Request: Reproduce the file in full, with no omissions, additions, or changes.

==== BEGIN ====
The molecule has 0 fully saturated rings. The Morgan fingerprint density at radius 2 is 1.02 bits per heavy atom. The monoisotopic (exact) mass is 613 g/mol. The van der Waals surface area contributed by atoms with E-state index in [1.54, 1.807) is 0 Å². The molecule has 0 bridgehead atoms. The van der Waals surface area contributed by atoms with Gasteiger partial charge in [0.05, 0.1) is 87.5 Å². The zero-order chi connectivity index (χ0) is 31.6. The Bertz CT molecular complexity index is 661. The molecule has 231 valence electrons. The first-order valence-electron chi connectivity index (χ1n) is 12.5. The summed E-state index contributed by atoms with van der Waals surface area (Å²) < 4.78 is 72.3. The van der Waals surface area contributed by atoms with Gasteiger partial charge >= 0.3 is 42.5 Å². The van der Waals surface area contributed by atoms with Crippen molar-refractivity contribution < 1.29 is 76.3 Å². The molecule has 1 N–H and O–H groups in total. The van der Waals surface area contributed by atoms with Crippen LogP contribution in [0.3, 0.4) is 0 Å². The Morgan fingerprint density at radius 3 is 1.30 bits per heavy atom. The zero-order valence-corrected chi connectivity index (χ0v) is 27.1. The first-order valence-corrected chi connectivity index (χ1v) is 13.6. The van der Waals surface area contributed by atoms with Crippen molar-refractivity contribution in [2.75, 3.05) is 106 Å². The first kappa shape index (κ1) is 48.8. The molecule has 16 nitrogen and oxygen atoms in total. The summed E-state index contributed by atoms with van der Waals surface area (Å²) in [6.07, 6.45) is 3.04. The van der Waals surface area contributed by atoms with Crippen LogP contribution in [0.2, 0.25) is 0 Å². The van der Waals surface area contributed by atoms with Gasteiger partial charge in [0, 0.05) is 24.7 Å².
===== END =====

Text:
The molecule has 0 fully saturated rings. The Morgan fingerprint density at radius 2 is 1.02 bits per heavy atom. The monoisotopic (exact) mass is 613 g/mol. The van der Waals surface area contributed by atoms with E-state index in [1.54, 1.807) is 0 Å². The molecule has 0 bridgehead atoms. The van der Waals surface area contributed by atoms with Gasteiger partial charge in [0.05, 0.1) is 87.5 Å². The zero-order chi connectivity index (χ0) is 31.6. The Bertz CT molecular complexity index is 661. The molecule has 231 valence electrons. The first-order valence-electron chi connectivity index (χ1n) is 12.5. The summed E-state index contributed by atoms with van der Waals surface area (Å²) < 4.78 is 72.3. The van der Waals surface area contributed by atoms with Gasteiger partial charge >= 0.3 is 42.5 Å². The van der Waals surface area contributed by atoms with Crippen molar-refractivity contribution < 1.29 is 76.3 Å². The molecule has 1 N–H and O–H groups in total. The van der Waals surface area contributed by atoms with Crippen LogP contribution in [0.3, 0.4) is 0 Å². The Morgan fingerprint density at radius 3 is 1.30 bits per heavy atom. The zero-order valence-corrected chi connectivity index (χ0v) is 27.1. The first-order valence-corrected chi connectivity index (χ1v) is 13.6. The van der Waals surface area contributed by atoms with Crippen molar-refractivity contribution in [2.75, 3.05) is 106 Å². The first kappa shape index (κ1) is 48.8. The molecule has 16 nitrogen and oxygen atoms in total. The summed E-state index contributed by atoms with van der Waals surface area (Å²) in [6.07, 6.45) is 3.04. The van der Waals surface area contributed by atoms with Crippen LogP contribution in [0.2, 0.25) is 0 Å². The van der Waals surface area contributed by atoms with Gasteiger partial charge in [0, 0.05) is 24.7 Å².